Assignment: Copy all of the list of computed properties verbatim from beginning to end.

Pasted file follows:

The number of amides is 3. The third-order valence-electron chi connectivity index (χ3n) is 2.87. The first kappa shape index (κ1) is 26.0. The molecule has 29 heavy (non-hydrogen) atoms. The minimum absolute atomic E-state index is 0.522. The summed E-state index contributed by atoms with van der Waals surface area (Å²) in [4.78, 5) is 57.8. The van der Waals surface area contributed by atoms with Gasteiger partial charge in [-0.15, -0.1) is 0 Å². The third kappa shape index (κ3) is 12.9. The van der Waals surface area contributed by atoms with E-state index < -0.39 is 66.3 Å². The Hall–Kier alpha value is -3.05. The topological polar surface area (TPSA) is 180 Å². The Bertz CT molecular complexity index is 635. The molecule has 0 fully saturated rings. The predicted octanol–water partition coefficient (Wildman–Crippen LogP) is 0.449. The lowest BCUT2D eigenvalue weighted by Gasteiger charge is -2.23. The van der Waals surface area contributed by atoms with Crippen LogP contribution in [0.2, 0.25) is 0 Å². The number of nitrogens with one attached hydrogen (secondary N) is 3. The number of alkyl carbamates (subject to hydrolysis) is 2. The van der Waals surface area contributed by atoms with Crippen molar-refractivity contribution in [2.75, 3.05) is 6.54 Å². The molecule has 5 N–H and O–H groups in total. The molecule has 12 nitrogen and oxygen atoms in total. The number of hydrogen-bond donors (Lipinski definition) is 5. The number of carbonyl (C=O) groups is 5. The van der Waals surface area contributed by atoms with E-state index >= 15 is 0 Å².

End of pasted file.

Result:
The number of amides is 3. The third-order valence-electron chi connectivity index (χ3n) is 2.87. The first kappa shape index (κ1) is 26.0. The molecule has 29 heavy (non-hydrogen) atoms. The minimum absolute atomic E-state index is 0.522. The summed E-state index contributed by atoms with van der Waals surface area (Å²) in [4.78, 5) is 57.8. The van der Waals surface area contributed by atoms with Gasteiger partial charge in [-0.15, -0.1) is 0 Å². The third kappa shape index (κ3) is 12.9. The van der Waals surface area contributed by atoms with E-state index < -0.39 is 66.3 Å². The Hall–Kier alpha value is -3.05. The topological polar surface area (TPSA) is 180 Å². The Bertz CT molecular complexity index is 635. The molecule has 0 fully saturated rings. The predicted octanol–water partition coefficient (Wildman–Crippen LogP) is 0.449. The lowest BCUT2D eigenvalue weighted by Gasteiger charge is -2.23. The van der Waals surface area contributed by atoms with Crippen LogP contribution in [0.2, 0.25) is 0 Å². The number of nitrogens with one attached hydrogen (secondary N) is 3. The number of alkyl carbamates (subject to hydrolysis) is 2. The van der Waals surface area contributed by atoms with Crippen molar-refractivity contribution in [2.75, 3.05) is 6.54 Å². The molecule has 5 N–H and O–H groups in total. The molecule has 12 nitrogen and oxygen atoms in total. The number of hydrogen-bond donors (Lipinski definition) is 5. The number of carbonyl (C=O) groups is 5. The van der Waals surface area contributed by atoms with E-state index >= 15 is 0 Å².